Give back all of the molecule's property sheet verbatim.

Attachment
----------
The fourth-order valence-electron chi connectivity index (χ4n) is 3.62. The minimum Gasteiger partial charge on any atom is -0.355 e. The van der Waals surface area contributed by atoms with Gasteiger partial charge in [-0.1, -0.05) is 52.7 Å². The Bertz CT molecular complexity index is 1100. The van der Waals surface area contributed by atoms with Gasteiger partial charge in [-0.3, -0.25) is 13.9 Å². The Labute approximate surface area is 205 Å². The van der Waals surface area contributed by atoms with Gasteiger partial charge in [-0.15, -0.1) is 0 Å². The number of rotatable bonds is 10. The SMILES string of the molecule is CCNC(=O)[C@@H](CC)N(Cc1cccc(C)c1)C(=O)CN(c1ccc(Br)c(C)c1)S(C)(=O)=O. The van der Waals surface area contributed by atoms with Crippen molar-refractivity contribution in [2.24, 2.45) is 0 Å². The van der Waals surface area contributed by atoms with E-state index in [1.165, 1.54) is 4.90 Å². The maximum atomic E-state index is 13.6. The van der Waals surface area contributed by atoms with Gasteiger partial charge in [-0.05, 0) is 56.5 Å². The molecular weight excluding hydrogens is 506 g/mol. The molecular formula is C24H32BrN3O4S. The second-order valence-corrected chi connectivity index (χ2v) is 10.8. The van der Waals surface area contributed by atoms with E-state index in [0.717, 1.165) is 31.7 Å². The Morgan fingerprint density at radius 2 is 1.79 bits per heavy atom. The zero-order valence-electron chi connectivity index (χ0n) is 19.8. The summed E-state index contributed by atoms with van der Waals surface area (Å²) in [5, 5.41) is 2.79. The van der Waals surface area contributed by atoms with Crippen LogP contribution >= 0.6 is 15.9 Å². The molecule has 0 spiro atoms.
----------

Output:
The fourth-order valence-electron chi connectivity index (χ4n) is 3.62. The minimum Gasteiger partial charge on any atom is -0.355 e. The van der Waals surface area contributed by atoms with Gasteiger partial charge in [-0.1, -0.05) is 52.7 Å². The Bertz CT molecular complexity index is 1100. The van der Waals surface area contributed by atoms with Gasteiger partial charge in [-0.3, -0.25) is 13.9 Å². The Labute approximate surface area is 205 Å². The van der Waals surface area contributed by atoms with Gasteiger partial charge in [-0.15, -0.1) is 0 Å². The number of rotatable bonds is 10. The SMILES string of the molecule is CCNC(=O)[C@@H](CC)N(Cc1cccc(C)c1)C(=O)CN(c1ccc(Br)c(C)c1)S(C)(=O)=O. The van der Waals surface area contributed by atoms with Crippen molar-refractivity contribution in [2.24, 2.45) is 0 Å². The van der Waals surface area contributed by atoms with E-state index in [1.165, 1.54) is 4.90 Å². The maximum atomic E-state index is 13.6. The van der Waals surface area contributed by atoms with Gasteiger partial charge in [-0.05, 0) is 56.5 Å². The molecular weight excluding hydrogens is 506 g/mol. The molecular formula is C24H32BrN3O4S. The second-order valence-corrected chi connectivity index (χ2v) is 10.8. The van der Waals surface area contributed by atoms with E-state index in [0.717, 1.165) is 31.7 Å². The Morgan fingerprint density at radius 2 is 1.79 bits per heavy atom. The zero-order valence-electron chi connectivity index (χ0n) is 19.8. The summed E-state index contributed by atoms with van der Waals surface area (Å²) in [5, 5.41) is 2.79. The van der Waals surface area contributed by atoms with Crippen LogP contribution >= 0.6 is 15.9 Å². The molecule has 0 spiro atoms.